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The Alevis, Turkey’s largest religious minority, have been persecuted for centuries. Will the fallout from the war in Syria only make things worse?
Putting it all on horse number four at the Chiang Mai race track.
Two decades after being labeled the most dangerous place on earth, Kashmir is seeking redemption and entreating foreign tourists to return
At a camp for displaced persons in Afghanistan, one musician finds hope in traditional music.
Syria is in the fourth year of war, but its Kurdish population has refused to side with anyone but themselves. Does their democratic “third revolution” stand a chance?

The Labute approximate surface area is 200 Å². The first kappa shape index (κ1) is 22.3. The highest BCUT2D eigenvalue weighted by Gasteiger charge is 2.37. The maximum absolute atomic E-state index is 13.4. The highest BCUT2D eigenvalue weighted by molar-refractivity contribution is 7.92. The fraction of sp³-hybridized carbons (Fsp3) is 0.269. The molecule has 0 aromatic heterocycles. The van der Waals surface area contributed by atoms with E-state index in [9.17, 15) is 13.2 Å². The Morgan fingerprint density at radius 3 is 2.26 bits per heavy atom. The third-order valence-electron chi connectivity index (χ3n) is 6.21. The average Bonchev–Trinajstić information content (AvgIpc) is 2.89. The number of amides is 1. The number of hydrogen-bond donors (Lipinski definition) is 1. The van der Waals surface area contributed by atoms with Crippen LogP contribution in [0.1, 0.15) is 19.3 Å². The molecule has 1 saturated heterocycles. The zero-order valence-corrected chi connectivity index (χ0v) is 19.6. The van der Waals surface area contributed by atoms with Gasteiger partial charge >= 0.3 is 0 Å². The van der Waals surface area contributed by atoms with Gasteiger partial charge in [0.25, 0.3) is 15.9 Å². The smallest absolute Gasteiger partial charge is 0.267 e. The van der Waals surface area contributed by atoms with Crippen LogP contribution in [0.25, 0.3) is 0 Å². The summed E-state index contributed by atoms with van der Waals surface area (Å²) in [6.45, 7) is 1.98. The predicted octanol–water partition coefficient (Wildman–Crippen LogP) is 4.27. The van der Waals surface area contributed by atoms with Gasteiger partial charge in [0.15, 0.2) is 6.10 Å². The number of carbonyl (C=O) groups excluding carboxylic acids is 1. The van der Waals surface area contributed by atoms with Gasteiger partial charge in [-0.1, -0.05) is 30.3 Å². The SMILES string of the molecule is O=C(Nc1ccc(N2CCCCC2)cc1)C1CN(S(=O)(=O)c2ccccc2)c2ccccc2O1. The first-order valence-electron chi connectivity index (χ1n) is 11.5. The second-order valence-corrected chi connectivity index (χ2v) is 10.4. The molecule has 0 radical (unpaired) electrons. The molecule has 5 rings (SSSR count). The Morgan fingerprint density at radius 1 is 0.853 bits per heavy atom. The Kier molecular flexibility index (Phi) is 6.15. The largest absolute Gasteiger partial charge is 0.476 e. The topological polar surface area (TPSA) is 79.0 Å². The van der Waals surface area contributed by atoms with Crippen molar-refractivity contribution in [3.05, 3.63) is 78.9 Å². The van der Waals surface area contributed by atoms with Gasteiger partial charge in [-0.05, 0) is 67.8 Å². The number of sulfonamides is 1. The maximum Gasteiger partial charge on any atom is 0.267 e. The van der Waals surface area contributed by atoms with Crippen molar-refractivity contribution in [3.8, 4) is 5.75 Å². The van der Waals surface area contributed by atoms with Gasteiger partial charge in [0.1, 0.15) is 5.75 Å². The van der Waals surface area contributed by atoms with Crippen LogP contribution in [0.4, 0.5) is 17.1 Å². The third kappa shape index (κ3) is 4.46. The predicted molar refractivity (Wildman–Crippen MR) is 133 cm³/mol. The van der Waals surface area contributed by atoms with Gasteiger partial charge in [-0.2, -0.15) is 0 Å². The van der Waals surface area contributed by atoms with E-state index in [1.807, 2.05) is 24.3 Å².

Since 2007, Hawre Khalid has been photographing his hometown of Kirkuk in Northern Iraq, a multicultural place where Arabs, Kurds, Turkmen, Christians and foreign workers live together.
A controversial new film reimagines Indian-held Kashmir as the backdrop for Shakespeare’s troubled prince.
Meet Rob, who sells weed and ketamine to an eager audience of expats in Beijing. His only problem? The police are cracking down.
Photographer Michael Magers spends an afternoon diving for urchin with the incredible women divers—many of them in the 60s and older—of Mie Prefecture.
A homegrown Iraqi photo agency is telling stories no one else can
After years in Cairo, photographer Amanda Mustard captures the unusual culture of Hong Kong's 'Polite Protests' - from umbrellas and water to haircuts and card games.
A Nepalese tourism behemoth invites journalist James McGirk for a trip to the region where he grew up.